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Here I have a sphere in Blender Internal using the Reflection coordinate mapping.

classic Blender reflection mapping

The important characteristics of this are:

  • The center of the image is where the surface normal points directly at the camera.
  • There are four "poles" that correspond to the top-middle, bottom-middle, left-middle, and right-middle of the image. No matter the perspective, all four are always visible, and always match the same four points on the image.

I am trying to replicate this in the non-Internal engines. Luckily, I found the source code for how Internal did it, which is basically $ref = (normal \cdot view) \times normal + view$. So I came up with this:

attempt at copying the classic (nodes)

(The result of this goes directly into the texture node.)

attempt at copying the classic (result)

This is certainly progress: the four poles are visible in about the right places, at least. However, the problems are clear, and after trying a bunch of things I can't get past them:

  • The bottom-right corner of the image is where the center should be. I can't seem to get the center in there without breaking the appearance at some other angle (usually backside angles).
  • The poles are not equal to the edge of the image. In fact, they seem to be completely unbound, changing freely with perspective. The center goes with them and can easily be made to scroll completely off the surface.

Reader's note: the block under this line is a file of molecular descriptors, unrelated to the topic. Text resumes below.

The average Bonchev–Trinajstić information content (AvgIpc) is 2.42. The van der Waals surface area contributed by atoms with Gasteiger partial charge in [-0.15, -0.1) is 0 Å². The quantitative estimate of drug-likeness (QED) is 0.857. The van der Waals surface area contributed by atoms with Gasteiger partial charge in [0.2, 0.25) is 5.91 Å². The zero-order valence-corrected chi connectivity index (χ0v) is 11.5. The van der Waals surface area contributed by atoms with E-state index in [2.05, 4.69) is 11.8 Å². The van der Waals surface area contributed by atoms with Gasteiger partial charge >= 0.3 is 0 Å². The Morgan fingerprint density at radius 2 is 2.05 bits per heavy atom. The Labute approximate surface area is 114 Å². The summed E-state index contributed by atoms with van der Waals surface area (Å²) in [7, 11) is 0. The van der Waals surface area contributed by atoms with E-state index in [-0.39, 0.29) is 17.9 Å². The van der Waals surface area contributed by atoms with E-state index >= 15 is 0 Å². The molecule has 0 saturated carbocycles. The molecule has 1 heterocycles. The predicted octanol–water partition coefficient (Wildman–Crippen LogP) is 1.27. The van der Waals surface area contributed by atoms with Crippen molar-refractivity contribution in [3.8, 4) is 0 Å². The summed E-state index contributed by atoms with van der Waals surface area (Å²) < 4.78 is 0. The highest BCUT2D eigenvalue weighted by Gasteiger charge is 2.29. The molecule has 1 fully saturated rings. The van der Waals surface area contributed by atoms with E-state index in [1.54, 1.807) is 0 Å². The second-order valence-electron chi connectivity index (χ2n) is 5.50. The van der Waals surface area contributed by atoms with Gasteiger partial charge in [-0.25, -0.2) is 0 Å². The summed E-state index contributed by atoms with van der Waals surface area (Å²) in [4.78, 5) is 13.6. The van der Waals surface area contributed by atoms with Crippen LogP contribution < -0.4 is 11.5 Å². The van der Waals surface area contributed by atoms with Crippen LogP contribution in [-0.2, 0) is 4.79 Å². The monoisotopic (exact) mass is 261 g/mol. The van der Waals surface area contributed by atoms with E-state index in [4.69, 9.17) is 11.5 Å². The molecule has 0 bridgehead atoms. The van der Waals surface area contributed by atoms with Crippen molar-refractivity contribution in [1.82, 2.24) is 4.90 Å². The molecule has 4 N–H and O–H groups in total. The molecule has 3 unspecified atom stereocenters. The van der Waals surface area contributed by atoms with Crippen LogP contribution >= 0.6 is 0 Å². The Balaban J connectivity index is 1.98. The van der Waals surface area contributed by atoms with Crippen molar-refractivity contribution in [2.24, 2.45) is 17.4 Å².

A lesser problem is that it seems to be completely nonfunctional in orthographic view, in contrast to the Internal version which looks exactly the same. Rendering with an actual camera rather than just the viewport seems to be slightly better, but still pretty far off.

orthographic view

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The source code is actually doing (note the factor -2)

$$\mathrm{refl} = \mathrm{view} - 2 (\mathrm{view} \cdot \mathrm{normal})\mathrm{normal}$$

which is the reflection of the view vector across the normal. The vector math node has a "Reflect" option that can do this for us.

Since the Blender internal reflection looks basically the same from any direction, it's probably doing this in camera space. So we'll try:

(Btw if you do this in world space instead, you get the same thing as the "Reflection" output of the Texture Coordinate node.)

This looks good, but it's going across the texture twice. The reflected vector components range from -1 to 1, while to go across the texture once we want to go from 0 to 1. We can remap [-1, 1] onto [0, 1] with $x\mapsto 0.5x+0.5$; let's put that on a Mapping node in between the reflection and the texture:

That looks pretty good to me. It still doesn't work the same in ortho mode though.


edit: Here's a version that works in ortho mode. The Geometry node's Incoming socket seems to be better behaved in ortho mode than the Camera Data's View Vector.

Note that the scale factors have picked up a negative sign.

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  • $\begingroup$ I guess that's on me for seeing the "dot [product]" comment and not thinking the -2 was suspicious. I did try this mapping but must've not recognised it as correct because the rest was wrong. I'll leave this for a few days to see if someone has an idea for the ortho problem, then accept. $\endgroup$ Oct 20, 2022 at 21:01
  • $\begingroup$ The Geometry's node's Incoming socket seems to work in ortho mode, so you can use that instead. See the edit. $\endgroup$
    – scurest
    Oct 20, 2022 at 21:42
  • $\begingroup$ Excellent. Must be some quirk of the camera data node. $\endgroup$ Oct 20, 2022 at 22:40

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